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How to count light flashes?


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I'm building a water, gas and electricity monitor. It uses a Hall effect bricklet to monitor the gas meter and a line bricklet for the water meter. I was originally planning to use the Hall effect bricklet to monitor the electricity too, but that doesn't work.

The electricity meter does have a little light that flashes once every consumed Wh. Which bricklet can I use to count these flashes?

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Maybe if you put the ambient light bricklet in a small box in front of the light without light influences from outside (in a dark cellar it wouldn't be a to big problem) you would be able to measure the change. This depends from the brightness of the light.


Another way would be the line bricklet. I think there is some disk that spins around with a mark. The line bricklet might be able to detect this mark and this way you could count. Maybe an image of the electricity meter would help.

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Thank your for the suggestion. I have ordered the ambient light bricklet and I hope it works.


Ok, so in the interest of full disclosure I took a picture of all the meters.

First of all the gas meter. It has a little magnet at the least significant digit. Every revolution (10 liters of gas) it passes the Hall effect bricklet which measures it perfectly. This is accurate enough for me.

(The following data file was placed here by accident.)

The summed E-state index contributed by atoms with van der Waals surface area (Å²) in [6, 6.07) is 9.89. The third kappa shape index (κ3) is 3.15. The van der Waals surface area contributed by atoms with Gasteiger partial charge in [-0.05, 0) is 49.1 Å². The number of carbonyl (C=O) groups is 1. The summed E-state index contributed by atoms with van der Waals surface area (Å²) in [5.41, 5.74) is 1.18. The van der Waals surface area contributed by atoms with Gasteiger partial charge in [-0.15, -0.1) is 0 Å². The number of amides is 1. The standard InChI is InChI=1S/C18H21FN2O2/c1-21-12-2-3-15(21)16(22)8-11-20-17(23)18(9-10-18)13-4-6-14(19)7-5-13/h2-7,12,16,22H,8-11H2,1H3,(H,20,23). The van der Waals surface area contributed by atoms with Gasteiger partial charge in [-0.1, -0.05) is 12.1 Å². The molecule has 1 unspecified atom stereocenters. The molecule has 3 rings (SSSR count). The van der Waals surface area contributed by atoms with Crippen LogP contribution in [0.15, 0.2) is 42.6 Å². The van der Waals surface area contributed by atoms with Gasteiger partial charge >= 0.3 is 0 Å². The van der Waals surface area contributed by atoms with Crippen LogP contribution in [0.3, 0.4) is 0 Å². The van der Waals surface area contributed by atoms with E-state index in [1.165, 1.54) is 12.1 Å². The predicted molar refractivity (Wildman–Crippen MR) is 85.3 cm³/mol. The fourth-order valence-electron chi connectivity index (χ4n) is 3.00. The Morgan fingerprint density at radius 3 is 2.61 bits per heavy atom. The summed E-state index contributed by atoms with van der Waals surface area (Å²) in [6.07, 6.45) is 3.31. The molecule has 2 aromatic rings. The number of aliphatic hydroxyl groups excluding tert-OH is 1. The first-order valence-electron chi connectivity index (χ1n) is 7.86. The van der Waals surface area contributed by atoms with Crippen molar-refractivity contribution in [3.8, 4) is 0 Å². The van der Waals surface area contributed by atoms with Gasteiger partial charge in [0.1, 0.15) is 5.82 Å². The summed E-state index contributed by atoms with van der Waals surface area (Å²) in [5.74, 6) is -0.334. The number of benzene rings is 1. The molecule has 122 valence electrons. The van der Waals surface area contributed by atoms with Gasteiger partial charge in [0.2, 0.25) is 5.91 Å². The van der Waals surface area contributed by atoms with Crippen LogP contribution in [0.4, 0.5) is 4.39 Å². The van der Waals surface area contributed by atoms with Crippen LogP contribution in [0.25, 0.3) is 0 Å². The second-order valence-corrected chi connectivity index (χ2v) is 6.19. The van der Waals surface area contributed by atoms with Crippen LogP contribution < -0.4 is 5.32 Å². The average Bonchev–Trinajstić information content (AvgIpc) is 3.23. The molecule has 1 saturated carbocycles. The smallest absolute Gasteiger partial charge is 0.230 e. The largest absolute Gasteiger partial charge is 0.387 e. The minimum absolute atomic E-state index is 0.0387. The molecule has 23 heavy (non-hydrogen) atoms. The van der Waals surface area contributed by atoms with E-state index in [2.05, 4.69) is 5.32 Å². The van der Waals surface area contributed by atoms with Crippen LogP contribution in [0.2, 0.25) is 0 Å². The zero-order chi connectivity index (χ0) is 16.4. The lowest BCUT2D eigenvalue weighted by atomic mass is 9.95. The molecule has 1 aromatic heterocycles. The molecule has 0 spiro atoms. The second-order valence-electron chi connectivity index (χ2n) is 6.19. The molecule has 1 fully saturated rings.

Second, the water meter. I cannot measure it with a Hall effect bricklet. I have tried it at every possible angle, at the sides, at several places directly at the display, but nothing works. Either the meter lacks a magnet, it is shielded too well, or the magnet is so weak that it does not trigger the bricklet.


However, as you can see in the lower left hand side there is an orange and reflective circle. This rotates when water is used and can be accurately measured with the line bricklet.


Finally, the electricity meter.


The Hall effect bricklet does not pick up any magnets. I think it is shielded pretty well anyway to avoid someone stopping it with very strong magnets which (I'm told) you could do with old meters. Ironically, it uses the Hall effect internally to measure the kWh.

To the right of the counter there are two small slits where you can see an indicator for each 100 Wh. However, it is so small and it moves so slowly that I doubt that line bricklet can reliably measure anything. Also, I would need two bricklets.